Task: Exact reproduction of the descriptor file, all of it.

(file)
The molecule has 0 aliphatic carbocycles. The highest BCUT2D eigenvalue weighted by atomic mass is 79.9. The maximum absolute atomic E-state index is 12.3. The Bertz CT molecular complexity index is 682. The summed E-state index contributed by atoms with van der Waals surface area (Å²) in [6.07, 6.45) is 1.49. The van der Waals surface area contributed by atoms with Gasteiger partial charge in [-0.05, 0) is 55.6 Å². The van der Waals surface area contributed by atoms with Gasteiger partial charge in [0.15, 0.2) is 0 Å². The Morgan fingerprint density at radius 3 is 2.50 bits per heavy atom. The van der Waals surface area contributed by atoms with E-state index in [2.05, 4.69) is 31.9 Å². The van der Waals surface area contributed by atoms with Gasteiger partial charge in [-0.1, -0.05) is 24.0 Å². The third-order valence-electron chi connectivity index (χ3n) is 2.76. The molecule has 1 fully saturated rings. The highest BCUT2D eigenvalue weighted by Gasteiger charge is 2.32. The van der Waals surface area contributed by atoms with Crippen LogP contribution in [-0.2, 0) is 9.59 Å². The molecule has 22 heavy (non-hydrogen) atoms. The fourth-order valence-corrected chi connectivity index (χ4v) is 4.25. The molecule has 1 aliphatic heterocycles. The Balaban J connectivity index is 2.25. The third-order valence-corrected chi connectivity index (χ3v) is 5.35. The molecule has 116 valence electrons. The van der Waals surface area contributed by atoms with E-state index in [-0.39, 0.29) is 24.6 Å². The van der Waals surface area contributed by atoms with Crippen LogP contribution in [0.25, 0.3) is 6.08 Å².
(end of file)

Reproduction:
The molecule has 0 aliphatic carbocycles. The highest BCUT2D eigenvalue weighted by atomic mass is 79.9. The maximum absolute atomic E-state index is 12.3. The Bertz CT molecular complexity index is 682. The summed E-state index contributed by atoms with van der Waals surface area (Å²) in [6.07, 6.45) is 1.49. The van der Waals surface area contributed by atoms with Gasteiger partial charge in [-0.05, 0) is 55.6 Å². The van der Waals surface area contributed by atoms with Gasteiger partial charge in [0.15, 0.2) is 0 Å². The Morgan fingerprint density at radius 3 is 2.50 bits per heavy atom. The van der Waals surface area contributed by atoms with E-state index in [2.05, 4.69) is 31.9 Å². The van der Waals surface area contributed by atoms with Gasteiger partial charge in [-0.1, -0.05) is 24.0 Å². The third-order valence-electron chi connectivity index (χ3n) is 2.76. The molecule has 1 fully saturated rings. The highest BCUT2D eigenvalue weighted by Gasteiger charge is 2.32. The van der Waals surface area contributed by atoms with Crippen LogP contribution in [-0.2, 0) is 9.59 Å². The molecule has 22 heavy (non-hydrogen) atoms. The fourth-order valence-corrected chi connectivity index (χ4v) is 4.25. The molecule has 1 aliphatic heterocycles. The Balaban J connectivity index is 2.25. The third-order valence-corrected chi connectivity index (χ3v) is 5.35. The molecule has 116 valence electrons. The van der Waals surface area contributed by atoms with E-state index in [-0.39, 0.29) is 24.6 Å². The van der Waals surface area contributed by atoms with Crippen LogP contribution in [0.25, 0.3) is 6.08 Å².